Leigh Barrett singing “Ladies Who Lunch” in a previous production of “CompanProvided

“Company” is enough to make a single person delete their OkCupid profile.


This Stephen Sondheim musical, which plays at the Lyric Stage through Oct. 9, is the story of a single guy called Bobby and his friends, all of whom are married or coupled, along with three of his girlfriends. Three? Bobby’s a commitment-a-phobe, but the wrangling of his coupled friends makes you wonder if he isn’t the smart one.


Directed by Spiro Veloudos and starring John Ambrosino as Bobby, one of the pivotal moments of this mad melange comes when the embittered Joanne, played by North Shore native Leigh Barrett, breaks out with the bilious assault, “The Ladies Who Lunch.”


“It’s the big 11 o’clock number,” says Barrett. “The veneer is starting to crumble and her self-loathing comes through, and you see why Joanne behaves the way she does. I want people to understand that everything she sings about is about herself. It’s usually the case that all the things we hate about other people are really about the things we hate in our selves.”


Barrett is no stranger to Sondheim or “Company,” or even this role.


“He’s such a smart writer. Having already done ‘Company’ a couple of years ago, I have the luxury of exploring a part I’ve already learnt,” she explains. “I can dig deeper into the character, because I don’t have the stress of learning the part. It’s the best: to come to a piece you already know and refine the character.”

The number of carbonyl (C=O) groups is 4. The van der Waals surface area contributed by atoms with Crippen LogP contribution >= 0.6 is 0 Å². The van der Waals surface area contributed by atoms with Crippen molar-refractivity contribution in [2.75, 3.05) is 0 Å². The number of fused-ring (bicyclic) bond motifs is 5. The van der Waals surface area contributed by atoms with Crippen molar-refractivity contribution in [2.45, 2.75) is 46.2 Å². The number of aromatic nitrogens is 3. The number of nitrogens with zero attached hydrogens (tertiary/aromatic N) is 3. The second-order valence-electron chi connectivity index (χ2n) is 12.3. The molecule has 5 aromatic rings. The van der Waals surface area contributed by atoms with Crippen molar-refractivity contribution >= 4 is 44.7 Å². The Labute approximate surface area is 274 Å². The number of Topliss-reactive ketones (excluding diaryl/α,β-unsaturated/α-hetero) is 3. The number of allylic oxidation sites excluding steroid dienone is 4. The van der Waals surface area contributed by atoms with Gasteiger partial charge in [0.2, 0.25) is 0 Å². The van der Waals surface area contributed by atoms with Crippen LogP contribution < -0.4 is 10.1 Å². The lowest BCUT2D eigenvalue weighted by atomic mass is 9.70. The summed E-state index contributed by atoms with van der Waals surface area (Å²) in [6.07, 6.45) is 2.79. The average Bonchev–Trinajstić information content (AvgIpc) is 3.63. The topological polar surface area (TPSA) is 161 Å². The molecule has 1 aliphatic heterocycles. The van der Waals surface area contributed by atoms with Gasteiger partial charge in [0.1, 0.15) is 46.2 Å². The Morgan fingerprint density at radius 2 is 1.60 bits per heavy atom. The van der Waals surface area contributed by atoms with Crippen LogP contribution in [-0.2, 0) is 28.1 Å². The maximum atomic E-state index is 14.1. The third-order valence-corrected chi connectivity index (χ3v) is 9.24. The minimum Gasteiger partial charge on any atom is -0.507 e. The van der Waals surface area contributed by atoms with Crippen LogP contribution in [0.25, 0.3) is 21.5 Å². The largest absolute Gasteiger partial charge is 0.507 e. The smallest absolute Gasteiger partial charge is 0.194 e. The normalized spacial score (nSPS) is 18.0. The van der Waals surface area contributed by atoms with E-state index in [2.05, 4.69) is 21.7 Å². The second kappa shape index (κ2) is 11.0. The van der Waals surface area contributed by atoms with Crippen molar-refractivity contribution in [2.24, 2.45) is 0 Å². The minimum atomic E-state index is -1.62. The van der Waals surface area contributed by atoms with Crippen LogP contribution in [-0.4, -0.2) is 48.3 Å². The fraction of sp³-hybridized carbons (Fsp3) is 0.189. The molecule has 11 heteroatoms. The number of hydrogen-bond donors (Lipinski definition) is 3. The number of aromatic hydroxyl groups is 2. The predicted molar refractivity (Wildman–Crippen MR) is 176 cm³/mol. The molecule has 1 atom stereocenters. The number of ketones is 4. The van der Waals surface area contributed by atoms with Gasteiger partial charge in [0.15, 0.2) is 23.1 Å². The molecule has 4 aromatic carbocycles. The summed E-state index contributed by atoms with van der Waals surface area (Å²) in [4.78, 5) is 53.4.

The play debuted in the 1970s but remains relevant as the silliest of human dramas — romantic relationships — still plagues us, if not defines our lives.

“This play continues to break ground; the story is universal. What single person doesn’t feel pulled constantly, and each married character in ‘Company’ says ‘Did I make the right decision; is life better with this person?’ Who doesn’t ask that in real life? ‘Company’ explores that thoroughly, and cleverly.”

But at its root, “Company” is about good old existential angst and the human turmoil of always wanting more, and forever questioning whether we are happy, and whether we should be happier. Is Bobby happy?

“Sondheim can seem dark sometimes. I’m not an intrinsically hopeful person, but everyone is always searching for the light. It ends with Bobby singing ‘Being Alive’ and it’s not the kind of song that someone sings before throwing themselves off a bridge,” she reveals. “What he chooses once the curtain comes down, we don’t know. That’s up to the viewer to decide. It’s a really fun ride.”

If you go:

Through Oct. 9
The Lyric Stage
140 Claredon St.
From $25, lyricstage.com